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TV Shows That Were Saved By Fan Protests

Many TV Shows end up getting cancelled for a variety of reasons. But some shows are destined for greatness because they have the fans’ support. The TV Shows we are talking about were saved by the fans, quite literally.

Star Trek: The Original Series

Star Trek: TOS

NBC had no plans to continue this legendary science fiction show after its two season run. Rumors of cancellation were growing stronger and stronger. The network wanted to move on to “better things”. But the show was saved by a letter writing campaign organized by sci-fi lovers Bjo and John Trimble. The barrage of letters and fan mails NBC received were enough to reconsider their stance. They knew the flak they would get had they cancelled Star Trek: The Original Series. The series ran for one more season. And the massive fan campaign was enough for convincing Paramount to make a Star Trek movie in 1979.

Family Guy

Family Guy

Unlike the other TV Shows on this list, Family Guy did not have an active fan protesting campaign. Instead, the actions of fans post its cancellation was what drove Fox to reconsider bringing it back. In 2002, Fox cancelled Family Guy after its third season. The first 28 episodes of the show were released via DVD. The DVD sales soon hit more than 400,000 copies. To top it off, Cartoon Network’s Adult Swim picked up the show and Family Guy’s syndication ratings jumped 239%. Fox renewed the show in 2005 and even released a TV movie titled “Stewie Griffin: The Untold Story” the same year.

Jericho

Jericho

This post-apocalyptic drama thriller had a lot going on its first season. But viewership ratings kept dropping. After a hiatus that lasted for 11 weeks, Jericho was cancelled by CBS network. The show ended with the main character shouting “Nuts” as his town was being pressured into surrendering. As a form of protest, fans sent 20 tons of peanuts to CBS headquarters. The higher execs heeded the protest and renewed it for one more season. the Nielsen reports did not take into account DVD sales and online streaming. The show was cancelled after its second season. The third season came in the form of a six part comic book series.

Quantum Leap

Quantum Leap

When Quantum leap first aired, it enjoyed incredibly high ratings. Then the network tried to throw the fans a curveball by moving the show to the abysmal Friday 8 pm time slot. That is every TV Shows’ death sentence, being moved to that particular time slot. The network was trying to improve that time slot’s ratings by moving a good show into that section. The scheduling change did not go well with the fans as well as the show’s producer. He spearheaded fan-letter writing campaign that forced the network to move back the show to its regular prime time scheduling. The plan worked and Quantum Leap ran for five successful seasons. It remains one of the best TV shows ever made.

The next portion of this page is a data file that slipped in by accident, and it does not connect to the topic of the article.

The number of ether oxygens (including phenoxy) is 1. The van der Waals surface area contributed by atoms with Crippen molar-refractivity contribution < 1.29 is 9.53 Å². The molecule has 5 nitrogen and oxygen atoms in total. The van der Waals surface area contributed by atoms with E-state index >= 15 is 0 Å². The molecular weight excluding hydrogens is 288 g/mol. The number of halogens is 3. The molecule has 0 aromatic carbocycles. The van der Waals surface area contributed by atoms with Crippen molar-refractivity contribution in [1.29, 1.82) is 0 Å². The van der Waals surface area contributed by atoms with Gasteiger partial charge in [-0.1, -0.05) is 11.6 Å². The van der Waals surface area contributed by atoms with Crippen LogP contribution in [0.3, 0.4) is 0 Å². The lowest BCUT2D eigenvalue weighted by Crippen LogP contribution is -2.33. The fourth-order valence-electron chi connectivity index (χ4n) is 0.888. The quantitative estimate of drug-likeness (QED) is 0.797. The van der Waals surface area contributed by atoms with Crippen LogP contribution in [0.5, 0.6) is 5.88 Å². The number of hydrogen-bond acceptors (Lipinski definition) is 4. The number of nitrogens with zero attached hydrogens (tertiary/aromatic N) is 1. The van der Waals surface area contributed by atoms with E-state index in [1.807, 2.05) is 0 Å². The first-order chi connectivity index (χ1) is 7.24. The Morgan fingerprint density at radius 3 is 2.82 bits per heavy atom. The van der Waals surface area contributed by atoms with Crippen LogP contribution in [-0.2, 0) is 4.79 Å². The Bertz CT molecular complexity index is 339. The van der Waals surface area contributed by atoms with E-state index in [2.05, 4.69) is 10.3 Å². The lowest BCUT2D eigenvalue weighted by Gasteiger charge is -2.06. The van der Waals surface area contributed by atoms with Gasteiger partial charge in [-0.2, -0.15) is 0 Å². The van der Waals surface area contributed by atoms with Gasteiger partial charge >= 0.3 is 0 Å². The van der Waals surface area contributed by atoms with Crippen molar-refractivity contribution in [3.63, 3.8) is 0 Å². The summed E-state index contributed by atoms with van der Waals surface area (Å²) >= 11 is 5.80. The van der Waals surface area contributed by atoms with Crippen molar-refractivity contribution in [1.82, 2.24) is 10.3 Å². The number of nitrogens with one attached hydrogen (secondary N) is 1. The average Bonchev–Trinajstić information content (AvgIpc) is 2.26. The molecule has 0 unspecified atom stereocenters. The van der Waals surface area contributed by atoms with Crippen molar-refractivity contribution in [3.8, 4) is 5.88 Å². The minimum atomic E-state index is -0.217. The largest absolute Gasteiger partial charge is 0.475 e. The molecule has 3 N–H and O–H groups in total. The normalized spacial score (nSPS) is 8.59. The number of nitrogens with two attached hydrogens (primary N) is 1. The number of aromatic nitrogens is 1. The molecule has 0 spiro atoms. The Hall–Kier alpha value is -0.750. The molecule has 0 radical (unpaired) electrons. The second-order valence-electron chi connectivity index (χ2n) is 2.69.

Firefly

Firefly

Joss Whedon wanted to make a space cowboy-esque series. And from that brainstorming session came the story concept for Firefly. From the very beginning, Fox made Firefly’s tenure miserable. It regularly changed the show’s time slots and even pre-emptively aired episodes out of order. The show was cancelled even before it could air its 13th episode. Firefly built a strong fan base and it accounted for its humongous DVD sales. Firefly DVDs sold like hot cakes. Universal saw the potential in a Firefly movie and gave us Serenity. The movie did not do as well when it was released but remains a cult-classic for a variety of reasons. The Browncoats lost the battle but won the war. people still talk about Serenity and Firefly in hush-hush circles.

Written by Bibhu Prasad Panda

With a Bachelor's in Engineering and a Master's in Marketing and Operations, Bibhu found a love for writing, working for many different websites. He joined FandomWire in July 2020 and worked his way to his current position of Content Strategist. Bibhu has been involved in operating and managing FandomWire's team of writers, diversifying into varied, exotic fields of pop culture.